Sonia SANCHEZ, Plaintiff and Appellant, v. TRUCK INSURANCE EXCHANGE, Defendant and Respondent.
After Sonia Sanchez obtained a stipulated judgment against L & C Janitorial Service Co. (L & C) and its owner, Cleveland Cadle, she brought a direct action against L & C's insurer, Truck Insurance Exchange (Truck), as authorized by Insurance Code section 11580.1 Truck demurred, and the court sustained its demurrer without leave to amend on the ground that the “no action” clause 2 in Truck's policy precluded suit against it in cases where the judgment against its insured was entered on less than a full, adversarial trial. For reasons we shall explain, we reverse.
STANDARD OF REVIEW
In reviewing the sufficiency of a complaint against a general demurrer, we are guided by long-settled rules. “ ‘We treat the demurrer as admitting all material facts properly pleaded, but not contentions, deductions or conclusions of fact or law. [Citation.] We also consider matters which may be judicially noticed.’ [Citation.] ․ [W]e give the complaint a reasonable interpretation, reading it as a whole and its parts in their context. [Citation.] When a demurrer is sustained, we determine whether the complaint states facts sufficient to constitute a cause of action. [Citation.] And when it is sustained without leave to amend, we decide whether there is a reasonable possibility that the defect can be cured by amendment: if it can be, the trial court has abused its discretion and we reverse; if not, there has been no abuse of discretion and we affirm. [Citations.] The burden of proving such reasonable possibility is squarely on the plaintiff. [Citation.]” (Blank v. Kirwan (1985) 39 Cal.3d 311, 318, 216 Cal.Rptr. 718, 703 P.2d 58.)
FACTS SET FORTH IN SANCHEZ'S COMPLAINT AND FACTS JUDICIALLY NOTICED (i.e., COURT PROCEEDINGS IN THIS CASE INCLUDED IN JOINT APPENDIX)
Sanchez's complaint incorporated by reference copies of (1) the first amended complaint in the underlying action, (2) the judgment entered therein, and (3) the “Comprehensive Liability Policy” that Truck issued to its insureds.
Sanchez was employed by L & C from March 23, 1989, until December 6, 1989. She was pregnant at the time with her fourth child. Sanchez's husband was employed as a sergeant in the United States Army. Approximately 10 days after Sanchez started work, Edward Cadle, an L & C employee whose father, Cleveland Cadle, owns the company, commenced a course of sexual misconduct which eventually led Sanchez to quit her job. The younger Cadle invited Sanchez to engage in all manner of sexual relations with him, made attempts to kiss her on the neck and elsewhere, and grabbed her breasts, buttocks and pelvic area. Sanchez complained to her supervisors, including Edward Cadle's father, all to no avail. The elder Cadle told her that was his son's way of teasing. He told her Edward did it with all the “girls” and to just ignore it. On December 5, 1989, Edward Cadle called Sanchez at home, told her he knew her husband was away, and that he wanted to make her “feel creamy inside.” Sanchez quit work the following morning.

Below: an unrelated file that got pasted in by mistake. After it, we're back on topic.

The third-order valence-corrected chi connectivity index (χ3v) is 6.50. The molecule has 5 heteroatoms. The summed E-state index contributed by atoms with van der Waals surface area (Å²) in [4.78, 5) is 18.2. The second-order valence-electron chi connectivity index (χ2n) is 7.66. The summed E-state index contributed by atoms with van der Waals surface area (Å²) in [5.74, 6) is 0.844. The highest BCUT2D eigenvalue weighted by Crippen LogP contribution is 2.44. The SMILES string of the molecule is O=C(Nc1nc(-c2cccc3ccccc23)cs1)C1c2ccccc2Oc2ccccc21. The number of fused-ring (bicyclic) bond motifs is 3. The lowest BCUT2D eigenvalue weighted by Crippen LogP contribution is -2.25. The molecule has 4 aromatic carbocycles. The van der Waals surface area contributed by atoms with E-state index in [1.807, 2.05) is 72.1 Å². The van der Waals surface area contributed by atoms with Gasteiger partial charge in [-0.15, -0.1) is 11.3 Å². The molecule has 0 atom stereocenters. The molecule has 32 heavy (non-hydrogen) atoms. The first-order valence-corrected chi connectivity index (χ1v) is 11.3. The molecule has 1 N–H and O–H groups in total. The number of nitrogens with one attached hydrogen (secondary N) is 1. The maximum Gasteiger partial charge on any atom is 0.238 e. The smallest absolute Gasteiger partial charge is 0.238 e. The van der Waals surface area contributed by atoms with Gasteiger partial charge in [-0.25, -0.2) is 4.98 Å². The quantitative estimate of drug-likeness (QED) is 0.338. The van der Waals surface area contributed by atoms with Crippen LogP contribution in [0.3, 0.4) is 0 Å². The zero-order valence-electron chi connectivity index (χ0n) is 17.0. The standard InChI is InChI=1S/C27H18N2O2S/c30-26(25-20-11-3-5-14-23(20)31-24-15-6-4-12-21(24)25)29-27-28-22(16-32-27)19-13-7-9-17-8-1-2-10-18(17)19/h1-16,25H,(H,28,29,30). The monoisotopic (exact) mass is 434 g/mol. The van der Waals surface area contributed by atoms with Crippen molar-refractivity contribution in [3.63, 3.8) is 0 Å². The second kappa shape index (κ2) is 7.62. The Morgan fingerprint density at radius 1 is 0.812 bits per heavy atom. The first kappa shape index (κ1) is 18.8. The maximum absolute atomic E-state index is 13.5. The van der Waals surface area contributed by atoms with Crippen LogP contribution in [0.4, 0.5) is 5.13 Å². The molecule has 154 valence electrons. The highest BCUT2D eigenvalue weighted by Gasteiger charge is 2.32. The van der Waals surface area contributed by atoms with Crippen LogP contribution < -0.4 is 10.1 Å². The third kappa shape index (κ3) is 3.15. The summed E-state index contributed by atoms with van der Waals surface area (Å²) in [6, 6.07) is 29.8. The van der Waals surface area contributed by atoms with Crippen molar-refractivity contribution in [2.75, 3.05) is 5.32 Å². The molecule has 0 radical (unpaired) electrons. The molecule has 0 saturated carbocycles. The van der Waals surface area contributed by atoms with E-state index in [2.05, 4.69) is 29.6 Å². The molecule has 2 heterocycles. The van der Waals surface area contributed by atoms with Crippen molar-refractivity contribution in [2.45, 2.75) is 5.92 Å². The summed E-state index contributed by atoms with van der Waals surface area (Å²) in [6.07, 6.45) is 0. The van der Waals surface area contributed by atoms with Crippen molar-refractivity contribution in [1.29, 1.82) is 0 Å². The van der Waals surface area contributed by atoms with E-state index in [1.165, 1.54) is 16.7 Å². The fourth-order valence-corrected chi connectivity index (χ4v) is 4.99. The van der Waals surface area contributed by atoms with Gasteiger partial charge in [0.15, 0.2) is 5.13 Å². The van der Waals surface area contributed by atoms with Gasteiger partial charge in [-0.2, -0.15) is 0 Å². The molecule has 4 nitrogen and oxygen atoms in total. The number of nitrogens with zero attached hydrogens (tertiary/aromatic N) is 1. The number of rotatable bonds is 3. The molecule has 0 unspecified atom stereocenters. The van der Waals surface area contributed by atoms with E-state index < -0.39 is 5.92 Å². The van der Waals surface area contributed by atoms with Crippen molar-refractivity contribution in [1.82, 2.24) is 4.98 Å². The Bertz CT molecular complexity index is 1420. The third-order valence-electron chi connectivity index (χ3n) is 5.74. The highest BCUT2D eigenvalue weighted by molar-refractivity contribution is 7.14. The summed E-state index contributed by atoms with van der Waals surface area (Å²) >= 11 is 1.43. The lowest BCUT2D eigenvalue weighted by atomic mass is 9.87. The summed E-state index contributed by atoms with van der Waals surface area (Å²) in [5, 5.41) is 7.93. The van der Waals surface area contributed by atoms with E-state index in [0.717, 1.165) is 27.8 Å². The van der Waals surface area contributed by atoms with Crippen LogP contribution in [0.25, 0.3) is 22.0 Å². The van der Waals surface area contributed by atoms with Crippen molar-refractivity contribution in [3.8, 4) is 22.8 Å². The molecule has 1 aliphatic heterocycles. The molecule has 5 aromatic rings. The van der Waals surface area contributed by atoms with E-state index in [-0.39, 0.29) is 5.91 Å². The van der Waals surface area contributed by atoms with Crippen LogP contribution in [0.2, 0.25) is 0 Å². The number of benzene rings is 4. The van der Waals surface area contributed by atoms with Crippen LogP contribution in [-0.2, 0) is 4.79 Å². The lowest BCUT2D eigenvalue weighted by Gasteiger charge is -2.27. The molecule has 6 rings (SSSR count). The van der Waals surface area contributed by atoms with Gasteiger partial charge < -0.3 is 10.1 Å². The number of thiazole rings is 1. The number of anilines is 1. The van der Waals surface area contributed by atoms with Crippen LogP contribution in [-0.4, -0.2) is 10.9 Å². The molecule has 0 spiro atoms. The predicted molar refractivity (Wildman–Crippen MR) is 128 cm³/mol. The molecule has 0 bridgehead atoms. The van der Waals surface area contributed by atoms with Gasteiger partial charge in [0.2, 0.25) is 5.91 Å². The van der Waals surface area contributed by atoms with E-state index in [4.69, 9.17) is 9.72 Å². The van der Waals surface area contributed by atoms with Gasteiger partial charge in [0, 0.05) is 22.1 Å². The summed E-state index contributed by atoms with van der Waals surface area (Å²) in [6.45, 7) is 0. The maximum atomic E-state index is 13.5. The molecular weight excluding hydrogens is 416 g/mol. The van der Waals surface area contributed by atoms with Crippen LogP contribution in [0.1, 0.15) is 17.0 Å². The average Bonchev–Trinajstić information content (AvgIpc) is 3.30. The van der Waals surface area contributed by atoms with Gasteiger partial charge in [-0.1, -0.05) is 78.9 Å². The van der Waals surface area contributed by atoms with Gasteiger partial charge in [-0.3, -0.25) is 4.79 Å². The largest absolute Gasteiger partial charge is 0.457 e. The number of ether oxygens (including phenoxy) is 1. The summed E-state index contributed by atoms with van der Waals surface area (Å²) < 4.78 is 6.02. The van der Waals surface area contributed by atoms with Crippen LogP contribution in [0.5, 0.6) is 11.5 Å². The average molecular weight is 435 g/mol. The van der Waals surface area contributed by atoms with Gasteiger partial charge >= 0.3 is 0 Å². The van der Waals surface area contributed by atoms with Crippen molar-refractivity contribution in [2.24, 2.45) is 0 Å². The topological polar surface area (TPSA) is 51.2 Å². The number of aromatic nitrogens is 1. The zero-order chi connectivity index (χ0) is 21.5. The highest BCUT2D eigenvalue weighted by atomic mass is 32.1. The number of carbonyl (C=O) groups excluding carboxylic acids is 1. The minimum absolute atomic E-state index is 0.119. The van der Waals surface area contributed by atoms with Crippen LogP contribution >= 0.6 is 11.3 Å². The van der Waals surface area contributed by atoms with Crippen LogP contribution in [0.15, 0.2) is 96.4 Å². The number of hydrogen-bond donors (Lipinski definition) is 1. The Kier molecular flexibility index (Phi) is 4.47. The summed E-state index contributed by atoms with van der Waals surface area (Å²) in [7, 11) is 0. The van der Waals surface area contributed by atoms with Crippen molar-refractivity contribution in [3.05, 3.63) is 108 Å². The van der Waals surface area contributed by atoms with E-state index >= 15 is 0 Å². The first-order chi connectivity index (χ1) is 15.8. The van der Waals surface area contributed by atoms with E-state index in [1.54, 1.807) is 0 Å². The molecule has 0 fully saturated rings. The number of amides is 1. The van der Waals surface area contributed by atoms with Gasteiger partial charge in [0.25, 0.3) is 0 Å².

On May 14, 1990, Sanchez filed a complaint in the Monterey County Superior Court against L & C, Edward Cadle, and various Doe defendants. On September 26, 1991, she filed a first amended complaint, adding Cleveland Cadle as a defendant. Sanchez sought damages for wrongful constructive discharge, assault and battery, and negligent supervision. In her complaint, she also alleged that L & C was the alter ego of Cleveland Cadle. The Cadles tendered defense of the lawsuit to their insurer, Truck, but Truck refused to defend or to be involved in any way.
The underlying action came up for jury trial on August 31, 1992. Before beginning jury selection, the parties entered into a proposed settlement which they presented to the court for approval. The court heard the terms of the proposed settlement and specifically found “that said settlement meets the criteria stated in Tech–Bilt, Inc. v. Woodward–Clyde & Associates, (1985) 38 C3d 488 [213 Cal.Rptr. 256, 698 P.2d 159]” and accordingly is “made in good faith.”
The judgment decreed that L & C was the alter ego of the elder Cadle, that Sanchez recover from L & C and Cleveland Cadle $250,000, that Sanchez covenanted not to execute on the judgment against Cadle and to defer executing on the judgment against L & C until the direct action against the insurer was resolved. After a reasonable time, if she was unsuccessful against the insurer, she could execute against L & C for no more than $25,000. The judgment further decreed that the action be dismissed with prejudice against Edward Cadle.
Sanchez then filed her direct action against Truck, alleging that it rejected multiple tenders of defense of the underlying action against L & C's insureds, Cleveland Cadle and L & C, and that now it refuses to pay the judgment which Sanchez obtained.
The policy, which was attached to the complaint, stated that Truck agreed “to pay all damages which the insured becomes legally obligated to pay because of ․ bodily injury to any person ․ caused by an occurrence to which this insurance applies.” The 137th paragraph of the policy read: “VIII. ACTION AGAINST THE COMPANY [¶] No action shall lie against the Company under any coverage unless, as a condition precedent thereto, there shall have been full compliance with all the terms of this policy, nor (a) as respects Coverages A, B and B–1 until the amount of the insured's obligation to pay shall have been finally determined either by judgment against the insured after actual trial or by written agreement of the insured, the claimant and the Company․”
On November 10, 1992, Truck demurred to Sanchez's complaint on the ground the “no action” clause in the policy precluded Sanchez's action because the judgment she obtained was not after “actual trial” or by “written agreement” of the insurer. The court sustained the demurrer, and the action was dismissed with prejudice. Sanchez timely appealed.